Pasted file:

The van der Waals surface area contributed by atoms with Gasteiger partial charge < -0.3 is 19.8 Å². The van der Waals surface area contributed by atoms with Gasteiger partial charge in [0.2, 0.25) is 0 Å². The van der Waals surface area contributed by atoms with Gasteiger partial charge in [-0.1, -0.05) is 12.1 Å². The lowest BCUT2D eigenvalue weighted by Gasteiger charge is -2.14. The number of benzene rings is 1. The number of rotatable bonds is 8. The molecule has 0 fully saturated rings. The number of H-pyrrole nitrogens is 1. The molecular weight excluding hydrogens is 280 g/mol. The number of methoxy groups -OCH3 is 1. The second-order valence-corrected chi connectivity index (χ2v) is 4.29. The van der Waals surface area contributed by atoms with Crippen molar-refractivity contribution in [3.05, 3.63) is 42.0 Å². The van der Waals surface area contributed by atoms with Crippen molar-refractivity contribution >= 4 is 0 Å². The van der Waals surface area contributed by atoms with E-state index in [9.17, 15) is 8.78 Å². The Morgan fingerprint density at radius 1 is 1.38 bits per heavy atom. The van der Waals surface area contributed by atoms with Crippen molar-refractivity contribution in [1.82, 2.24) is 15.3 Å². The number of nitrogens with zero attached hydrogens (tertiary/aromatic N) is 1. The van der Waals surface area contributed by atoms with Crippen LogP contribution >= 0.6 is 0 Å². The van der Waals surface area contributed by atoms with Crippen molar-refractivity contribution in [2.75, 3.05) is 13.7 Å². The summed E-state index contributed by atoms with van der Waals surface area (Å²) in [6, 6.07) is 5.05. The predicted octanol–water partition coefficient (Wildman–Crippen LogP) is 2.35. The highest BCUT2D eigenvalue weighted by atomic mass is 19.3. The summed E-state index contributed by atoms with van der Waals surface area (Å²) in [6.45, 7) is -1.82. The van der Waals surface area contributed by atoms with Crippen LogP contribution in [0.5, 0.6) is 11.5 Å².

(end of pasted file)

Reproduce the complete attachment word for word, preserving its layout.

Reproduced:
The van der Waals surface area contributed by atoms with Gasteiger partial charge < -0.3 is 19.8 Å². The van der Waals surface area contributed by atoms with Gasteiger partial charge in [0.2, 0.25) is 0 Å². The van der Waals surface area contributed by atoms with Gasteiger partial charge in [-0.1, -0.05) is 12.1 Å². The lowest BCUT2D eigenvalue weighted by Gasteiger charge is -2.14. The number of benzene rings is 1. The number of rotatable bonds is 8. The molecule has 0 fully saturated rings. The number of H-pyrrole nitrogens is 1. The molecular weight excluding hydrogens is 280 g/mol. The number of methoxy groups -OCH3 is 1. The second-order valence-corrected chi connectivity index (χ2v) is 4.29. The van der Waals surface area contributed by atoms with Crippen molar-refractivity contribution in [3.05, 3.63) is 42.0 Å². The van der Waals surface area contributed by atoms with Crippen molar-refractivity contribution >= 4 is 0 Å². The van der Waals surface area contributed by atoms with E-state index in [9.17, 15) is 8.78 Å². The Morgan fingerprint density at radius 1 is 1.38 bits per heavy atom. The van der Waals surface area contributed by atoms with Crippen molar-refractivity contribution in [1.82, 2.24) is 15.3 Å². The number of nitrogens with zero attached hydrogens (tertiary/aromatic N) is 1. The van der Waals surface area contributed by atoms with Crippen LogP contribution >= 0.6 is 0 Å². The van der Waals surface area contributed by atoms with Crippen molar-refractivity contribution in [2.75, 3.05) is 13.7 Å². The summed E-state index contributed by atoms with van der Waals surface area (Å²) in [6, 6.07) is 5.05. The predicted octanol–water partition coefficient (Wildman–Crippen LogP) is 2.35. The highest BCUT2D eigenvalue weighted by atomic mass is 19.3. The summed E-state index contributed by atoms with van der Waals surface area (Å²) in [6.45, 7) is -1.82. The van der Waals surface area contributed by atoms with Crippen LogP contribution in [0.5, 0.6) is 11.5 Å².